Amazon stymies Lendle e-book lending service

Lendle, one of several new e-book lending services, has had its API access revoked by Amazon, rendering its site mostly useless.

Lendle was forced to shut down after Amazon revoked its API access. Screenshot by David Carnoy/CNET

It may be game, set, and match for Lendle. No, not Ivan Lendl, the former tennis great. Lendle, the newly hatched e-book lending service.

Lendle first reported the news via Twitter: "Amazon has revoked Lendle's API access. This is why the site is down. It's sad and unfortunate that Amazon is shutting down lending sites...According to Amazon, Lendle does not 'serve the principal purpose of driving sales of products and services on the Amazon site.'"

Reached by CNET, Lendle co-founder Jeff Croft, who's based in Seattle, had this to say:

They [Amazon] shut the API access off, and without it, our site is mostly useless. So, we went ahead and pulled it down. Could we build a lending site without their API? Yes. But it wouldn't be the quality of product we expect from ourselves.

How does e-book lending work? Well, while publishers only choose to make certain e-books lending-enabled, plenty of e-books are available to loan out on a very restricted basis, with both Amazon and Barnes & Noble now supporting e-book lending. If you own a lendable e-book (they're labeled as such), you can loan it to one person, one time, for 14 days.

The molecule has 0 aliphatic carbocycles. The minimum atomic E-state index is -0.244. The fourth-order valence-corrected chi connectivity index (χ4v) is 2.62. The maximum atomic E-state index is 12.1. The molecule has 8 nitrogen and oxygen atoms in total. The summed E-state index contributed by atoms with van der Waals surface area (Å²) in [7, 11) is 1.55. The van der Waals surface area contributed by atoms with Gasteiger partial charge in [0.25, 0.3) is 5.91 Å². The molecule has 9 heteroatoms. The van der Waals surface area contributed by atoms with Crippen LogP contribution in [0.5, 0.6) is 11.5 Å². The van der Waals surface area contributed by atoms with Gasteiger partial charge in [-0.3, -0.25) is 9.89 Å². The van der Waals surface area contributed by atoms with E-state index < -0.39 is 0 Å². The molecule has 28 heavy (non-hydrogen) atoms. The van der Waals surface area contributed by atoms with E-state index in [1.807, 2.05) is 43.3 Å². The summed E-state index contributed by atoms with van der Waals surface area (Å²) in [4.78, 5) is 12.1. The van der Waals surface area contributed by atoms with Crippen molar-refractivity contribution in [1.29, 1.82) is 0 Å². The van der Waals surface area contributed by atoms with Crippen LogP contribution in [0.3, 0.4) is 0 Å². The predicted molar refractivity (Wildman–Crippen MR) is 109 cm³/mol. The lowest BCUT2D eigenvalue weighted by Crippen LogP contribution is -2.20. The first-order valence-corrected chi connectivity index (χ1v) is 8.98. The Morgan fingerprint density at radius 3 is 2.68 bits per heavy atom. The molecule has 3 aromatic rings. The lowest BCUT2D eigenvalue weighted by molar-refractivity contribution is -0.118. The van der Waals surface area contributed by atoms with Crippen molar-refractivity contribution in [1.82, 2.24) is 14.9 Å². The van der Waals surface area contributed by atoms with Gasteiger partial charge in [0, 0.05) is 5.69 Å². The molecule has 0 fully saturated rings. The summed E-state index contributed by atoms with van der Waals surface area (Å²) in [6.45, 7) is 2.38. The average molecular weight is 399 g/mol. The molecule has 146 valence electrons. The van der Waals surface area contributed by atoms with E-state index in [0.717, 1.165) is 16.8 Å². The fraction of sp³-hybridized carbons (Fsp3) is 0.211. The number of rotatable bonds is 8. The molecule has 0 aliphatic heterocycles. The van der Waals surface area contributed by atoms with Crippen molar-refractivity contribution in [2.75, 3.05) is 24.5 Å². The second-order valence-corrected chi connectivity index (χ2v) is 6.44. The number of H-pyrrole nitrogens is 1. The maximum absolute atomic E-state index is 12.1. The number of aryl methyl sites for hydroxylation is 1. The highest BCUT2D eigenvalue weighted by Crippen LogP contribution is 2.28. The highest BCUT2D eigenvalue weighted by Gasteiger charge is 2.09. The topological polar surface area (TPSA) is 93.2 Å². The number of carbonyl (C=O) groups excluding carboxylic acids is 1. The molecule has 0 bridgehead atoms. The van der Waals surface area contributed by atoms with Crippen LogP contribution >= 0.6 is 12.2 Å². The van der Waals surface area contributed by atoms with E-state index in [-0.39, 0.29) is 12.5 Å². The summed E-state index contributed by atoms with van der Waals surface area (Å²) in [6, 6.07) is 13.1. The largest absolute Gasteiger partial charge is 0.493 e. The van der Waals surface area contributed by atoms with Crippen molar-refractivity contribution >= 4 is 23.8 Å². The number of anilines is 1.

Lendle is not the only e-book lending site that has come online in recent weeks. Last week, eBook Fling went live and BookLending has been operating for several weeks. The sites all work in much the same way, each offering free membership into their respective lending "clubs." In the case of eBook Fling, which hasn't shut down yet, you sign up and list the titles you have available for lending, then wait for requests to come in. You lend an e-book by simply sending an e-mail invite to the requesting borrower and in return, you earn credits for each "successful fling."

Lendle's Croft says that no legal action was threatened. Amazon simply revoked Lendle's access to the API, which cut Lendle off from Amazon's database infrastructure. Croft has been trying to get in touch with Amazon to see what--if any--changes he could could make to his service that might meet Amazon's approval, but he's yet to hear back.

He notes that at least two other Kindle lending services got the same message today. "They may not be reacting as fast as us, or they may be a bit more defiant," Croft said. "I can't speak on their behalf. But we've been in touch with their owners, so I do know they got the same message."

It's unclear at this point whether those other sites were using Amazon's API--or how dependent they were on it--so we'll wait and see whether they have trouble continuing to operate. Currently, Barnes & Noble doesn't have an API, so eBook Fling, which also offers swap lending of Nookbooks, may not be affected on that side of its service.

 

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